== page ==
Rear-wheel drive (RWD) motoring brings with it an untold amount of joy. They’re inherently well balanced, steering feel doesn’t get corrupted, and best of all, you can oversteer to your heart’s content. You hear driving ‘purists’ rave on and on about the benefits and satisfaction a rear-wheel drive car can give you.
However, I have had such ‘purists’ tell me before, the reason why they like RWD cars is because “they don’t understeer.” Now, this is patently untrue. Cars of any drivetrain layout can and will understeer if you do the wrong things.
Understeer basically means that your front tyres have lost grip and will not respond to your steering input anymore. When a car understeers, the car will plough on straight towards the outside of a corner. Understeer is a bane to people who love driving, just ask any racing driver.
There are a few factors that would cause a car to understeer, regardless of it being a front-wheel drive (FWD) or RWD. Let’s dive into it and see what situation and conditions can potentially effect understeer in a car;
Video credit: Mischief TV
1.) Excessive speed in a corner: Understeer also happens when you carry too much speed into a corner. Your front tyres have to contend with longitudinal and lateral forces. Carrying too much speed into a corner impedes a tyre’s ability to turn. This is because, in the battle for tyre grip, longitudinal grip will always win over lateral grip.
So, what do you do when you’ve barrelled into a corner too fast and feel your steering going light with understeer? You scrub the speed down by lifting off the throttle. If the front wheels still wouldn’t turn, try braking smoothly till you can feel your front tyres gripping again. If all else fails, stand on your brakes and pray. Watch the video above from 00:19 (slo-mo at 00:34) to see how too much speed causes understeer.
Video credit: CARBÄHnM3 Production
2.) Excessive or rough steering input: Many drivers use too much steering for a particular corner, or are too rough with steering input. Remember, your front tyres (in a RWD, at least) have a finite amount of grip to decelerate and turn.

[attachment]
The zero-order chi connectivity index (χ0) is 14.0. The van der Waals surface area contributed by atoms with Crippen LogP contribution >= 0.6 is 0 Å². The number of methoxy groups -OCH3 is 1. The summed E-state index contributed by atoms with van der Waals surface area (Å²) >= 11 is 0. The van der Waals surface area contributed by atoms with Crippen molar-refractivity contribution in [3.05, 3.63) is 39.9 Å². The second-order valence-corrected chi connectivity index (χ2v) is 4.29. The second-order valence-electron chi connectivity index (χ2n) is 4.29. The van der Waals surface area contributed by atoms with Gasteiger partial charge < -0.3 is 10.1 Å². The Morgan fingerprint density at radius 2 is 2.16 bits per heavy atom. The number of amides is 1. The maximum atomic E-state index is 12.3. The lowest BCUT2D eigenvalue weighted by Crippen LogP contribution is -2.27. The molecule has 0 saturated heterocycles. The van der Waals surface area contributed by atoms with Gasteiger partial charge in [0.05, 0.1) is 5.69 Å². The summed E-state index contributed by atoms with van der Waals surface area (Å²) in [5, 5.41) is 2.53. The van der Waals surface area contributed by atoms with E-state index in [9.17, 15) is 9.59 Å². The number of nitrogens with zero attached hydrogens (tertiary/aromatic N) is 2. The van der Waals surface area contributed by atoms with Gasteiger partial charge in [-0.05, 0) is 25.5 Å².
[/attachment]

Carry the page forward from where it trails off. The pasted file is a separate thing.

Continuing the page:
You overwhelm the grip of the front tyres when you turn the steering too much, or too suddenly. The worst part is, having already caused understeer by turning too much, some make the mistake of turning the steering even more (watch the video above from 00:38).
The solution is rather straightforward; be smooth with your steering input. Learn and practice to feed your steering progressively (placing your hands on the 9 & 3 steering wheel position helps immensely). That way, your front tyres always have enough grip to respond to your steering input. Plus, your passengers will thank you for being such a smooth operator.
3.) Accelerating too early/too hard in a corner: So, you did the first 2 things correctly, heading into a corner with the right amount of speed and steering. Then, in the middle of the corner, you jump on the power a smidge too early, or too hard, and you feel understeer set in again. Applying more power will make it even worse. This happens because, every time you accelerate or brake, your steering performance is reduced (remember, finite amount of grip for longitudinal & lateral forces).
The key here is to be patient in the cornering phase, feather the throttle lightly and wait for your steering to straighten out before applying more power, and feed it in progressively (notice this theme throughout?).
So, the next time someone tells you RWD cars don’t understeer, tell them otherwise. It’s only partially true that FWD cars are more prone to understeer because of its inherent weight distribution (more nose heavy), and the fact that the front tyres of a FWD car has more forces to juggle (acceleration, braking and steering) as opposed to a RWD car. Ultimately, yes it’s a myth that RWD cars do not understeer.